Date: Friday , September 08, 2017
We have reached out to every company that has sent us a press release on its new Threadripper waterblock, and asked for a sample. Some have never responded back, some have refused samples for not giving them free advertising, and others have stepped right up to have their products reviewed. And lastly we have simply purchased some Threadripper waterblocks as well.
The first company that got information to us on Threadripper waterblocks was XSPC. The fine folks over there, which have been a pleasure to work with, got us its RayStorm Neo TR4 model waterblock over in prototype form. While there are going to be a few small changes to the production waterblock, none of those changes are going to impact the unit's cooling ability. The flow, coldplate design, materials, and finish will be the same. The "Neo" version of this waterblock comes with FragHarder LEDs. Below is our unboxing video in which we show measurements on the block and we also take it apart to show you construction.
Last month, Bykski came up in HardForum conversation, and I went ahead and purchased its Threadripper waterblock. I had never before used its cooling products, so it was truly a shot in the dark, but I went ahead and purchased from China. At the time I was fully unaware of it USA based store. I did get shipping from Asia in 21 days. Below is its breakdown video that we did.
We have to keep in mind just how big the Ryzen Threadripper is physically.
Above is an 2.5 inch SSD sitting on top of the Bykski waterblock to give you some idea of the sheer size of these. When AMD first sent out its Threadripper review kits, AMD supplied a Thermaltake Water 3.0 Triple RIING AIO cooler system. The coldplates on the current AIOs in the market were designed for CPUs with a single die, so the surface area those cover is not large enough to physically cover the two dies that lie underneath Threadripper's huge Integrated Heat Spreader (IHS). You can see where we had some issues and lapped our system to get better mating surfaces, which worked well, but not nearly well enough.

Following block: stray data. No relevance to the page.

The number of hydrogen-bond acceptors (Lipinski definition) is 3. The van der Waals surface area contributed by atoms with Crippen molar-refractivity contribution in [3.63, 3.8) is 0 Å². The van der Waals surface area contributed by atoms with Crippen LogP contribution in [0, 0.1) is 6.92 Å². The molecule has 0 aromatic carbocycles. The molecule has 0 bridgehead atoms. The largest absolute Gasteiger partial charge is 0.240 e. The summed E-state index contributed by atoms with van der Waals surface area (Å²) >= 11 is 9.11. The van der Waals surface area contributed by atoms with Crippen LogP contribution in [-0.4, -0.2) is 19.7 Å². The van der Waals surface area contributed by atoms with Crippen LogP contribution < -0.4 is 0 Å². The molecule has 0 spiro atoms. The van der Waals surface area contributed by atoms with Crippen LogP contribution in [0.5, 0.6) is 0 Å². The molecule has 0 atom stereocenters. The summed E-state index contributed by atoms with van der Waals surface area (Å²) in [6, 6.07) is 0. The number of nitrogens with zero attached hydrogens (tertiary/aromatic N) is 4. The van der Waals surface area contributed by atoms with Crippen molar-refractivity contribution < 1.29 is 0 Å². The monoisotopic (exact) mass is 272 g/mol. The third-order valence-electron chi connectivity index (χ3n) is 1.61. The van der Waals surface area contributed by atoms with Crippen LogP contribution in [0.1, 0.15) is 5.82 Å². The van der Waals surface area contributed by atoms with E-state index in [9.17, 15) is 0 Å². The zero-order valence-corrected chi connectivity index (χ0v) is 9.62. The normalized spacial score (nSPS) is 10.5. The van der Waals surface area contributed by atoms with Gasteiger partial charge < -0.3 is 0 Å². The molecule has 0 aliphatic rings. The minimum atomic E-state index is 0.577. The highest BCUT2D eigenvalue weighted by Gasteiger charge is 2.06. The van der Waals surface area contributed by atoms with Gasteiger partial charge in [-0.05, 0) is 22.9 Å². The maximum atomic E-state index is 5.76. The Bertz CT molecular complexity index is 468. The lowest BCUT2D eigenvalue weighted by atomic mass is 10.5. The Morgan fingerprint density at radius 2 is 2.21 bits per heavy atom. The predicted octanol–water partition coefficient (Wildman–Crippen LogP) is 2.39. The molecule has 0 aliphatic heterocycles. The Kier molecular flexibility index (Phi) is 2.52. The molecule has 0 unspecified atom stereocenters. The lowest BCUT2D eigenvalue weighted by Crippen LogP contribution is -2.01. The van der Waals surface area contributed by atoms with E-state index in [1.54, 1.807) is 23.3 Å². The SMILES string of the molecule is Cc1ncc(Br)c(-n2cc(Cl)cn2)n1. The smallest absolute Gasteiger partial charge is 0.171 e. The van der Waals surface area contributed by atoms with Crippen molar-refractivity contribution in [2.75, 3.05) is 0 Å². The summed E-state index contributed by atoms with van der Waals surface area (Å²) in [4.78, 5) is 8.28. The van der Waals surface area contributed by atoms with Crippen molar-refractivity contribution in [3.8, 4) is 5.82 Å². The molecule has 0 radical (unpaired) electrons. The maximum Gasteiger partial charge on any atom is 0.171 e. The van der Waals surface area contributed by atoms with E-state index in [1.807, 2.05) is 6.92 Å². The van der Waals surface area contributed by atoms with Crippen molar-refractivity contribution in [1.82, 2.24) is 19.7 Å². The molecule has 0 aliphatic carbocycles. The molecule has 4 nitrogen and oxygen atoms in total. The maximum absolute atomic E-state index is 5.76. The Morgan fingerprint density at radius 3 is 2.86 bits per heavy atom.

As you can see in the video above, the cooling fins on the RayStorm and the Bykski are significantly larger in terms of the surface area that those cover.
While the Thermaltake Water 3.0 unit would keep our Threadripper cool enough to run 4GHz benchmarks as shown in our review, once the cooling system heat-loaded the CPU would get too hot and cause a failure. This is not to bag on the Thermaltake Water 3.0, as it was in no way designed to handle the Threadripper, but was simply one of the larger AIO systems that AMD decided to go with for the Threadripper launch.
Once we got our XSPC RayStorm in, we immediately got it running on one of our Koolance EX2-1055 cooling systems. While this system did a much better it still simply did not have enough radiator cooling and pump flow to keep up with the Threadripper at 4GHz across all 16 cores for long. All full loads of Prime95 Small FFT would put an end to the stability inside 20 minutes. Of course you can argue that Prime95 is not realistic for load tests, but the fact is for many of us enthusiasts, we dial in our systems with Prime95 to simply build us a "bulletproof" system that is rock solid no matter what you do with it.
After our shortcomings with the Koolance system, we reached back out to XSPC and asked them to pair our RayStorm waterblock with a full XSPC cooling system. They asked what we wanted, and of course we asked for the biggest and baddest we could get. We elected to go for the RayStorm Pro D5 Photon RX 480 system.
The system has a 4-fan RX480 radiator and a pump-reservoir combination unit that uses a D5 pump which is considered the best in the industry.
Once we received it, we went back in and plumbed it into our test bench and moved forward on getting our Threadripper fully stable while overclocked. You can also see the Koolance drybreak coupling system we use to move waterblocks around easily. These fittings have gotten extremely less expensive over the years. We are using the QD3 series fittings.
You will notice a lot of spillage in the video above. This was due to me having the fitting low in the system so there was a lot of head pressure. Raising the drybreak fittings up the level of the reservoir will remedy this spillage where you get hardly any spillage at all as shown in this video.
Now that we have covered our journey in Threadripper cooling from the hardware angle, let's look at what is certainly the second most important thing to cover; TIM application.